• On the demand side of the economy, falling imports are clearly a negative indicator. The graph below from the St Louis Federal Reserve shows US imports of goods and services heading negative in 2019. The shaded areas of the graph show previous recessionary periods.

Source: U.S Bureau of Economic Analysis, December 2019

  • Of note too is how inventories have been building from 2018 onwards (graph below). This may in part have been in anticipation of further deteriorations in the Sino-US trade war. Nonetheless, the clearing of an inventory build-up, especially if consumer demand is waning, generally means discounting and therefore lower corporate profit margins.

Source: U.S Bureau of Economic Analysis, December 2019

  • Linking these demand trends to bank credit, we see that despite Fed easing, commercial and industrial loans have been declining in 2019 (again it is worth looking at the pattern in the greyed areas showing previous recessions).

Source: U.S Bureau of Economic Analysis, December 2019

  • While some of the demand data may appear to be softening, consumer confidence remains high. The Consumer Confidence Index (CCI) administered by the Conference Board rose to 131.6% (vs 128.0% estimate and 128.2% prior) for January 2020. What is interesting though is the relationship between future consumer expectations relative to current sentiment readings. The graph below shows this data from the Confidence Board. Again, it is worth noting that future expectations are at relative lows to the current sentiment – this has been suggestive in the past of market peaks in terms of consumer outlook.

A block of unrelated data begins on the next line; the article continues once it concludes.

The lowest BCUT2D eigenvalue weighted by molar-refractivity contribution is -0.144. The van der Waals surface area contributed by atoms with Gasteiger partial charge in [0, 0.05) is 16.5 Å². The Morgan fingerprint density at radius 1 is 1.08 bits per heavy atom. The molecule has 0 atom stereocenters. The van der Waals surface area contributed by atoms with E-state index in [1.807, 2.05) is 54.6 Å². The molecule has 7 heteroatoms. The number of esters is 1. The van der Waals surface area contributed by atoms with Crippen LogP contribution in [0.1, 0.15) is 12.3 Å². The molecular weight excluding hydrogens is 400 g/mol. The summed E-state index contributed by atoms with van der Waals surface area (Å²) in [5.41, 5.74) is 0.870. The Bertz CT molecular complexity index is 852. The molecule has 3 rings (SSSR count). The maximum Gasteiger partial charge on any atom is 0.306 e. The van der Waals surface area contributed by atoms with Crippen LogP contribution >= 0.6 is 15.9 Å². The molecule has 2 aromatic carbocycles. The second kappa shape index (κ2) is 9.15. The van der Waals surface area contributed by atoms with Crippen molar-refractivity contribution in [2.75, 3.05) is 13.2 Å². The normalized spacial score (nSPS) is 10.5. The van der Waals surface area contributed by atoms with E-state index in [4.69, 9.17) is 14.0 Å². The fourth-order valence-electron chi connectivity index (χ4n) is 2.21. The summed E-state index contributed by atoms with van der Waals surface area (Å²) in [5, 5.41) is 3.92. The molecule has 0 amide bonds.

Source: Bloomberg, 31 January 2020

  • The key to US GDP is the consumer, and the key to the consumer is the job market. The graph below shows NFIB small business job openings against the overall US unemployment rate. At 3.5%, US unemployment is at all-time lows, but small businesses tend to be the most sensitive to changes in the market. The fact that small business job openings are starting to fall suggests that US employment may be reaching a cyclical peak.

Source: Bloomberg, 31 January 2020

  • There are a number of global macro indicators which are flashing as a result of the coronavirus scare. At the time of writing, copper is down 10% for the year and West Texas intermediate crude down 15%. Gold is up 4% for the year. Chinese officials are suggesting 2020 GDP growth may be 5% and not the 6% forecast due to the current disruption. This may mean that the post trade war recovery is on hold, at least in Q1 or possibly H1 2020.

  • What has to be acknowledged though is that issues in China cannot explain all of the re-inversion of the US yield curve. There is evidence of problems on the demand side of the US economy, as well as evidence of US banks pulling back from commercial lending. Average consumer credit card rates are at cyclical highs of 17% too, suggesting some reticence on the part of banks to lend there too. This would matter less were the S&P500 not trading at all-time high EV/Sales multiples of 14.3x. This would probably also matter less if this was the first time the yield curve had inverted; it is in fact the second time in 6 months, and the Fed has already tried the kitchen sink and it failed. Three rate cuts have occurred during previous mid-cycle adjustments. A fourth cut and it becomes hard to argue that it’s not a recession.